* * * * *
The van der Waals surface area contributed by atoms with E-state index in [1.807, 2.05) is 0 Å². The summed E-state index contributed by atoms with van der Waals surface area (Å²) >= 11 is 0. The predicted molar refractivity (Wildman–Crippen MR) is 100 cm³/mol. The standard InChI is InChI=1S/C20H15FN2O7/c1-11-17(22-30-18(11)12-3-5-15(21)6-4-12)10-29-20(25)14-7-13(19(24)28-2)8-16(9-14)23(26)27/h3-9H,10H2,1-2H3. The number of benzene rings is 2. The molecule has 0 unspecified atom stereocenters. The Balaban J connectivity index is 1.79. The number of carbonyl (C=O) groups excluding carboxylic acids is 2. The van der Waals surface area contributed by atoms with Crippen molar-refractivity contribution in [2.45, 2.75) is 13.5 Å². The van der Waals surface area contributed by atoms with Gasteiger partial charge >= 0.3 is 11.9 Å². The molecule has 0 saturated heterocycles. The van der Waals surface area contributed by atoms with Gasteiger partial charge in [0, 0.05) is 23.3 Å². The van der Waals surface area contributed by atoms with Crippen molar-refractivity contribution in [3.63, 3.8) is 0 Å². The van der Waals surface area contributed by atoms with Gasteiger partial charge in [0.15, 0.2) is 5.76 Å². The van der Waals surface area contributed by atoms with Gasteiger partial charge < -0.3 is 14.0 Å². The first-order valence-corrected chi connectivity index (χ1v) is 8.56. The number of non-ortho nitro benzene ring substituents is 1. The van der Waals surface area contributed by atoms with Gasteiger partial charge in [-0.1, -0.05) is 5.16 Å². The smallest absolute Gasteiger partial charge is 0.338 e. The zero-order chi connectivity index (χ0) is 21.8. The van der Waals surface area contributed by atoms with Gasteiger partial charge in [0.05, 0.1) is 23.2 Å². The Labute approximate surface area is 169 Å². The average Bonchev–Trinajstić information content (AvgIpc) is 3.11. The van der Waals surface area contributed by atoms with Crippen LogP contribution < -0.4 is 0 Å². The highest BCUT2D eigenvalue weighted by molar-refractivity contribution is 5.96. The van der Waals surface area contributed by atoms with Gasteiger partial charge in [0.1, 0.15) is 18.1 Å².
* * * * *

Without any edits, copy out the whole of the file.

The van der Waals surface area contributed by atoms with E-state index in [1.807, 2.05) is 0 Å². The summed E-state index contributed by atoms with van der Waals surface area (Å²) >= 11 is 0. The predicted molar refractivity (Wildman–Crippen MR) is 100 cm³/mol. The standard InChI is InChI=1S/C20H15FN2O7/c1-11-17(22-30-18(11)12-3-5-15(21)6-4-12)10-29-20(25)14-7-13(19(24)28-2)8-16(9-14)23(26)27/h3-9H,10H2,1-2H3. The number of benzene rings is 2. The molecule has 0 unspecified atom stereocenters. The Balaban J connectivity index is 1.79. The number of carbonyl (C=O) groups excluding carboxylic acids is 2. The van der Waals surface area contributed by atoms with Crippen molar-refractivity contribution in [2.45, 2.75) is 13.5 Å². The van der Waals surface area contributed by atoms with Gasteiger partial charge >= 0.3 is 11.9 Å². The molecule has 0 saturated heterocycles. The van der Waals surface area contributed by atoms with Gasteiger partial charge in [0, 0.05) is 23.3 Å². The van der Waals surface area contributed by atoms with Crippen molar-refractivity contribution in [3.63, 3.8) is 0 Å². The van der Waals surface area contributed by atoms with Gasteiger partial charge in [0.15, 0.2) is 5.76 Å². The van der Waals surface area contributed by atoms with Gasteiger partial charge < -0.3 is 14.0 Å². The first-order valence-corrected chi connectivity index (χ1v) is 8.56. The number of non-ortho nitro benzene ring substituents is 1. The van der Waals surface area contributed by atoms with Gasteiger partial charge in [-0.1, -0.05) is 5.16 Å². The smallest absolute Gasteiger partial charge is 0.338 e. The zero-order chi connectivity index (χ0) is 21.8. The van der Waals surface area contributed by atoms with Gasteiger partial charge in [0.05, 0.1) is 23.2 Å². The Labute approximate surface area is 169 Å². The average Bonchev–Trinajstić information content (AvgIpc) is 3.11. The van der Waals surface area contributed by atoms with Crippen LogP contribution < -0.4 is 0 Å². The highest BCUT2D eigenvalue weighted by molar-refractivity contribution is 5.96. The van der Waals surface area contributed by atoms with Gasteiger partial charge in [0.1, 0.15) is 18.1 Å².